Irish and Celtic Culture and Art

Welcome. This page contains links to various Irish and Celtic sites on the WWW, as well as some information about some specific topics related to art, music, and dance.[1] For some general background, you can read a brief history of the Celts taken from The Gaelic Home Page which also gives a great deal detailed information about celtic languages.

Visual Art

Here is a quick summary of the various types of Celtic artwork independent of medium, based mostly on the writings of George Bain in his book, Celtic Art: The Methods of Construction © 1973.

Other Resources

Drew Ivan's Celtica page has a nice bibliography and information about how to draw your own Celtic knotwork. Please let me know if you know where this page has gone. (Formerly

Steven Abbot has written a computer program for MS Windows which draws Celtic knotwork. His site contains information for downloading and may eventually include an archive of knot definition files. In a similar vein, Robert Scharein, has a even more impressive site of Sorta Celtic Knots drawn on an SGI machine using a program he wrote and dubbed KnotPlot.

Ceolas has a page with some Celtic clip art. More Celtic clip art can also be found at the commercial site Celtic Art by the Celtic Lady.

Music and Dance

Irish Step Dancing

Recently been popularized by shows such as the Riverdance and Lord of the Dance, this is actualy a very old art form.

More Information

Her's a nice overview of all sort of Irish dancing.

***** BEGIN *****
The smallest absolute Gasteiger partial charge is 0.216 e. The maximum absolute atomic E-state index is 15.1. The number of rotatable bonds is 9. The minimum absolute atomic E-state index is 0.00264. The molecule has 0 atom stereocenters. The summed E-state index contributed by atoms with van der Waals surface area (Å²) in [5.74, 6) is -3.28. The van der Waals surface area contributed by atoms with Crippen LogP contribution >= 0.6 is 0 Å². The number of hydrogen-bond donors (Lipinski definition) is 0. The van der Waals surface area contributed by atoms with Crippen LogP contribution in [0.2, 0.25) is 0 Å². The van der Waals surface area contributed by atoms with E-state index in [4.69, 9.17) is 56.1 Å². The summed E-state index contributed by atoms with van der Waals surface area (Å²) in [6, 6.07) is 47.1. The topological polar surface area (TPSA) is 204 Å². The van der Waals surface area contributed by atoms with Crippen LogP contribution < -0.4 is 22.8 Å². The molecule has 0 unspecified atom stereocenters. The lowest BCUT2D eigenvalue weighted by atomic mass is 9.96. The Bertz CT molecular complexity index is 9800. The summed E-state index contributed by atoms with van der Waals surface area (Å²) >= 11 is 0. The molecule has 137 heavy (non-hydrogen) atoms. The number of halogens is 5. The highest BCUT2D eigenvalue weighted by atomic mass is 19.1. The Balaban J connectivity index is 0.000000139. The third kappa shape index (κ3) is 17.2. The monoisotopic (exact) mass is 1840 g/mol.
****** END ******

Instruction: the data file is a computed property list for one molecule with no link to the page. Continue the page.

The North American Feis Commission maintains a list of all Feissiana in North America; Feis Productions is a website which contains this list as well as the Commission's rules, lists of dancing schools, and some general information (including a glossary). Feis is the Gaelic word for an Irish step dancing competition. (The Gaelic word for dance is "rince." )

The O'Shea/Chaplin Irish Dance Academy teach Irish step dancing to children and adults in the greater Boston area. The current Senior Women's World Champion (1998 & 1999), Noel Curren, is a member of this schoool (and a Boston University student).

Ceili Dancing
Irish Set Dancing

Ceili dances bear some similarity to figure dances, but they are usually simpler and more repetitive. Typically, they involve two lines facing each other. Some are also progressive: couples move around the room dancing the same short sequence with successive other couple. Some ceili dances are "The Siege of Ennis," "The Walls of Limmerick," and "The Haymaker's Jig." Square dancers might find this dance looks strangely familiar; upon travelling to the United States with immigrants, it evolved into the "Virginia Reel."

Set dance are are similar to ceili dances. I have been told that they evolved from the French quadrilles, or were at least influenced by them. Indeed, they are sometimes referred to as "country dances" which are is a perversion of the French "contre dance" which refers to dancing in opposing lines. (So there may also be some relation between these and the ceili dances.) Both set and ceili dancing certainly have some relation to contra dancing and American square dancing.


There is an impressive Celtic music archive at Stanford called Ceolas which can probably give far more acurate informtation about all sorts of Celtic music than I. They also have information about a wide variety of current Celtic artists and groups, ranging from the very traditional (like Altan and Celtic Thunder) to Celtic derived artists (like Loreena McKennitt and Enya) to Irish rock (like Sinead O'Connor) to groups that span several catergories (like the Chieftans and Clannad).

My favorite traditional Irish instrument is the bodhran, a frame drum.

© Copyright 1997, 2000 Kathleen Mahoney
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